Business Income for your Tree Service
Written by Mick Kelly
I’ll start this week’s tip with a question: Do you have a piece of equipment or a vehicle that you can’t operate without and would be hard to replace in the current market?
If the answer is yes, you do have an essential piece of equipment or vehicle and you know it would be hard to replace today, then Business Income coverage is something you should consider strongly.
What is Business Income Coverage?
Business Income Coverage (BIC), otherwise known as Business Interruption Coverage, will replace lost income, in the event of a covered loss to your business property, business vehicle(s) or equipment.
Who needs it?
Anyone who relies on a certain building, vehicle or piece of machinery in order for their business to operate and generate income.
How much do I need?
This depends on how much you need the damaged/lost building, vehicle or equipment, how difficult it would be to replace them and how much revenue they generate for you.
While the calculations can be pretty extensive, I’ve provided an outline at the end of the article.
Business Income Coverage for Buildings:
In the tree care industry an example of Business Income Coverage for buildings is when a building that you use to kiln dry timber for firewood/lumber sales burns down and you don’t have another kiln to dry out your wood. Thus, you would be losing income for this shutdown in operation until the building is repaired or rebuilt. Coverage applies to loss of income suffered during the time required to repair or replace the damaged property. The Business income Coverage will take your pretax income and, based on the insurer, will pay out a replacement for that income until such time the building is repaired or the indemnity term is reached (usually 12 months).
How do I know if I have this coverage?
When looking at your declarations pages for the coverage, look under the property section for either: “Business income and extra expense coverage” or “Business income coverage form without extra expense”
Business Income Coverage for Autos:
BIC isn’t typically included on auto policies and probably isn’t necessary for all the vehicles in your fleet. To get paid out for loss to a vehicle, you will have to prove that another similar vehicle wasn’t available for rent/purchase and that there was a loss of income due to not being able to complete a certain job because you were without that vehicle.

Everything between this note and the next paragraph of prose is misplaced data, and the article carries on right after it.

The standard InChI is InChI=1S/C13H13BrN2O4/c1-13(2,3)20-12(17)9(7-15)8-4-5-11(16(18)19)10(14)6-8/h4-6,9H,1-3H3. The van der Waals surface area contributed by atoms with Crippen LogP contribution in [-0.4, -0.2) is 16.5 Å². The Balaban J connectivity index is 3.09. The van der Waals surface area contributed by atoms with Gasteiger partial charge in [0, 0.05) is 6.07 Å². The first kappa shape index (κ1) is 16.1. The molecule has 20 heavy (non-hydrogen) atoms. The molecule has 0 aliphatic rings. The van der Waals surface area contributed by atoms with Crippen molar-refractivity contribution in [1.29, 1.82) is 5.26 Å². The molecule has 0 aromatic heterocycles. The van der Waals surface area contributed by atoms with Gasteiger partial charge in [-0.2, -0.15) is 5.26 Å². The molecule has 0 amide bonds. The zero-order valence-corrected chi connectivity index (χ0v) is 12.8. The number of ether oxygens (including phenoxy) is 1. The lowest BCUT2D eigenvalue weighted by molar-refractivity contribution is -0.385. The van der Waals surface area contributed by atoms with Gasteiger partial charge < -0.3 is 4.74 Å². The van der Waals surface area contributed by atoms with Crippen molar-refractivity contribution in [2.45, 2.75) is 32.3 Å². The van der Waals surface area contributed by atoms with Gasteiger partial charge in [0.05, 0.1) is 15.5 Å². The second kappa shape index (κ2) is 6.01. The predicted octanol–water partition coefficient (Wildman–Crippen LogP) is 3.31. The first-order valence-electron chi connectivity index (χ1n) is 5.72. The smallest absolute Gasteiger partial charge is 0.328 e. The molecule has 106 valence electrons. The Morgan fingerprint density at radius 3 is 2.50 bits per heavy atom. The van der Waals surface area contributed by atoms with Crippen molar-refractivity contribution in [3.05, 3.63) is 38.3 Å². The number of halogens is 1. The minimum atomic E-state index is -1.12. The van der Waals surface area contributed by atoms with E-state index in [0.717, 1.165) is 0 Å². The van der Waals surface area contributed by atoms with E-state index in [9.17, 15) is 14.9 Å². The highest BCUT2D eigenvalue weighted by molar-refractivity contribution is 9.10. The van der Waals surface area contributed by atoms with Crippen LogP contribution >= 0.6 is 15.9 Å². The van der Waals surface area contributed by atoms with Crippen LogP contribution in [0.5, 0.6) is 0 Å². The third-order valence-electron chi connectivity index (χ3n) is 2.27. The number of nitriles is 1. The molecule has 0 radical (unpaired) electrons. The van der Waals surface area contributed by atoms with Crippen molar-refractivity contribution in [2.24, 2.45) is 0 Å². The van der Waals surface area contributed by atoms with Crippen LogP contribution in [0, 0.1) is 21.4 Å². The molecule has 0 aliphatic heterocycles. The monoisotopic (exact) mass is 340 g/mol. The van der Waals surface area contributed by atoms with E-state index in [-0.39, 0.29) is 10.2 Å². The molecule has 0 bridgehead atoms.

While this would be a hard claim to make on a Ford F150, the same cannot be said for the grapple saw truck in your fleet or a specialty crane. These vehicles are very hard to rent or replace quickly and a tree service could very easily lose jobs if they don’t have this truck operating.
How should I apply for this coverage:
There are 2 options when applying for this coverage:
- Listing specific vehicle(s) on your policy with separate limits of insurance for each item (example – 5 trucks, each with its own limit).
- List two or more items under a single limit of insurance that applies to all losses to any or all of the listed vehicles damaged in a single occurrence. The insurance world calls this blanket coverage. This is typically more favorable and acts similarly to blanket property coverage allowing for a higher limit per vehicle.
Business Income Coverage for Equipment:
Again, BIC isn’t typically included on your Inland Marine policies or on scheduled mobile equipment and, just like with the auto policy, it may not be necessary on all equipment.
In the current market we have clients who are struggling to replace chippers and mini-lifts and unfortunately, without those pieces of equipment, they lose jobs to their competitors. The same two options are available for the equipment as are available for the vehicles.
Instead of having a dollar amount deductible, BIC is subject to a time deductible, which is called a Waiting Period. This is where the insurance company does not pay for the first 72-hours after the incident happened. For an additional premium, the insured can select a 24-hour waiting period or no waiting period.
How to Calculate Business Income Coverage
Again, the calculation of Business Income Coverage can be complex, however, the minimum items to consider when choosing a BIC limit are: Operating Expenses (such as: Taxes, Payroll, Advertising), Fixed Expenses (for example: Utilities, Mortgages or Rent) and your Profit Margin. Follow the three steps below to calculate your coverage limit.
- Calculate your total revenue.
- Subtract your business’s expenses and operating costs from your total revenue. This calculates your business’s earnings before tax.
- Deduct taxes from this amount to find you business’s net income. Your net income will be the limit that you can insure on your business income policy.
The world of insurance is full of little nuances that can make a huge impact on your company’s success and Business Income Coverage is one of them. If you have any questions on Business Income Coverage for your tree service, please contact an ArboRisk team member today or sign up for our Free Insurance Coverage Review to ensure you are protecting your business as best as possible. If you are ready to take the next step, check out ArboRisk’s Thrive Risk Management New Heights Package! Our most robust risk management package, our team of industry experts can help you focus on key areas to successfully grow your company.